Coating the surfaces of the cavity with a layer of an adhesive-metal lining composition, the metal of the composition being characterized by the capability of being amalgamated by diffusion of the mercury from a subsequently applied dental amalgam filling, and which is further characterized by a corrosion resistance which is higher than the corrosion resistance of the subsequently applied dental amalgam filling; and packing the remaining adhesive-metal coated cavity with Ag-Hg-Sn dental amalgam, whereby free mercury present in the amalgam is diffused into, and amalgamates with the metal of the adhesive-metal lining coating, so as to form an integral restoration of the dental amalgam and the coating, and the adhesive effectively promotes bonding between the integral restoration and the cavity surfaces.
|3509089||DENTAL CEMENT OR TEMPORARY FILLING COMPOSITION UTILIZING ZINC OXIDE PARTICLES COATED WITH ZINC PROPIONATE||1970-04-28||Dougherty||106/35|
|3254411||Tooth cavity filling and method of filling teeth||1966-06-07||Shelley||32/15|
preparing a cavity within a carious tooth for receiving a dental mercury-containing amalgam filling;
coating the surfaces of said cavity with a layer of an adhesive-metal lining composition consisting essentially of the combination of greater than 46 wt.% of at least one finely divided pure metal at a position higher than tin on the International E.M.F. Series characterized by a corrosion resistance which is higher than the corrosion resistance of said subsequently applied dental amalgam and which has a capability of being amalgamated by diffusion of the mercury into said lining and which has a particle size of less than 400 mesh, with less than 54 wt.% of an ahesive selected from the group consisting of polycarboxylate cements, zinc silico-phosphate, zinc phosphate, copper phosphate, silicate, zinc oxide-eugenol, zinc oxide-eugenol-o-ethoxybenzoic acid, and a resin, to a thickness of less than 100 μ, wherein said composition contains up to about 0.1 wt.% of a wetting agent and a volatile solvent in the final dried form; and
packing said remaining adhesive-metal coated cavity with a Ag-Hg-Sn dental amalgam, whereby free mercury present in said amalgam is diffused into and amalgamates with said metal of said adhesive-metal lining coating so as to form an integral restoration of said dental amalgam and said coating which is corrosion resistant and said adhesive effectively promotes adhesion between said integral restoration and said cavity surfaces.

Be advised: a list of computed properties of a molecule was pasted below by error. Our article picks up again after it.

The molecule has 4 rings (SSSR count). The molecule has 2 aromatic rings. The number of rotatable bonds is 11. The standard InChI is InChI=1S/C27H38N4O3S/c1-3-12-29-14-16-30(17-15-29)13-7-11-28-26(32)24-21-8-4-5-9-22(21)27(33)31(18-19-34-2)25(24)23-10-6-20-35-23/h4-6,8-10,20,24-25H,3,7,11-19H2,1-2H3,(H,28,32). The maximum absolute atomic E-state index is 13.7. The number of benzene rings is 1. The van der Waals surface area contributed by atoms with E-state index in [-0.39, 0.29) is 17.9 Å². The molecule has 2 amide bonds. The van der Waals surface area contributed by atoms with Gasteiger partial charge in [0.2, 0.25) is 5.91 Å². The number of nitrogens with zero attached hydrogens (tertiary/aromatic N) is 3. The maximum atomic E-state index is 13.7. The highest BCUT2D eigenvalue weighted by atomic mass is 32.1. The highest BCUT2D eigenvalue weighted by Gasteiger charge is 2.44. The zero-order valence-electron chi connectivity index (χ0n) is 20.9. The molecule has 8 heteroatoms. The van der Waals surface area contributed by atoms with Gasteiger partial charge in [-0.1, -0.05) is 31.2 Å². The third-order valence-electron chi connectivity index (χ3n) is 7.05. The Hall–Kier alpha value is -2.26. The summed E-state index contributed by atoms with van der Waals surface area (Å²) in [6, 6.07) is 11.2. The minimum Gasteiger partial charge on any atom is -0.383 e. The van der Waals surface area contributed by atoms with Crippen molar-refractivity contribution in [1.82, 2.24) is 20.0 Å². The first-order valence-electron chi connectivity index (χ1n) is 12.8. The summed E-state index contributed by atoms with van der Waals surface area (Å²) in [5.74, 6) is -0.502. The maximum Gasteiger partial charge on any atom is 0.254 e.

a combination of greater than 46 wt.% of at least one finely divided pure metal at a position higher than tin on the International E.M.F. Series, characterized by a corrosion resistance which is higher than the corrosion resistance of a subsequently applied Ag-Hg-Sn containing dental amalgam and which has the capability of being amalgamated by diffusion of the mercury into said lining and which has a particle size of less than 400 mesh, with less than 54 wt.% of an adhesive selected from the group consisting of polycarboxylate cements, zinc silico-phosphate, zinc phosphate, copper phosphate, silicate, zinc oxide-eugenol, zinc oxide-eugenol-o-ethoxybenzoic acid, and a resin, which effectively promotes bonding between said integral restoration and said cavity surface wherein said composition contains up to about 0.1 wt.% of a wetting agent and a volatile solvent in final dried form.
1. Field Of The Invention
The present invention relates to a method for filling prepared dental cavities in a manner which substantially reduces corrosion at the interface of the tooth-amalgam restorations. More particularly, the present invention relates to a cavity lining material containing an adhesive which not only improves the tenacity of the bonding of a dental restoration to cavity surfaces, but also is effective in substantially reducing the susceptibility of amalgam fillings to corrosion.
2. Description Of The Prior Art
Normally, dental cavities are filled with a silver-tin amalgam. With time, however, the amalgam restoration degenerates by corrosion and, as a result, it must be replaced.
Silver-tin dental amalgam is produced by triturating or mixing about equal quantities of the powdered silver-tin alloy, principally Ag3 Sn, and Hg. The mixture, when placed in a cavity, hardens to form several alloy phases. Of the phases which form, the two which predominate are a silver-mercury phase, Ag2 Hg3 (γ1) and a tin-mercury phase, Sn7-8 Hg (γ2). Over a period of time, the tin from the γ2 phase dissolves or corrodes because tin is less noble (more easily oxidized) than either Ag or Hg and because of factors such as differential aeration. This corrosion, of course, reduces the strength of the amalgam restoration, causes discolorization of the tooth, and contributes to marginal discrepancies and eventual partial extrusion of the restoration from the cavity.
Differential aeration causes the corrosion process (i.e., tin dissolution) to occur most rapidly in areas of lower oxygen concentration. Thus, the primary area of corrosion is at the restoration-tooth interface. Corrosion of the margins (that part of the restoration-tooth interface that is exposed to saliva) is especially critical as such corrosion contributes to recurrent decay. Thus, the corrosion process usually occurs from the inside-out, which weakens the restoration.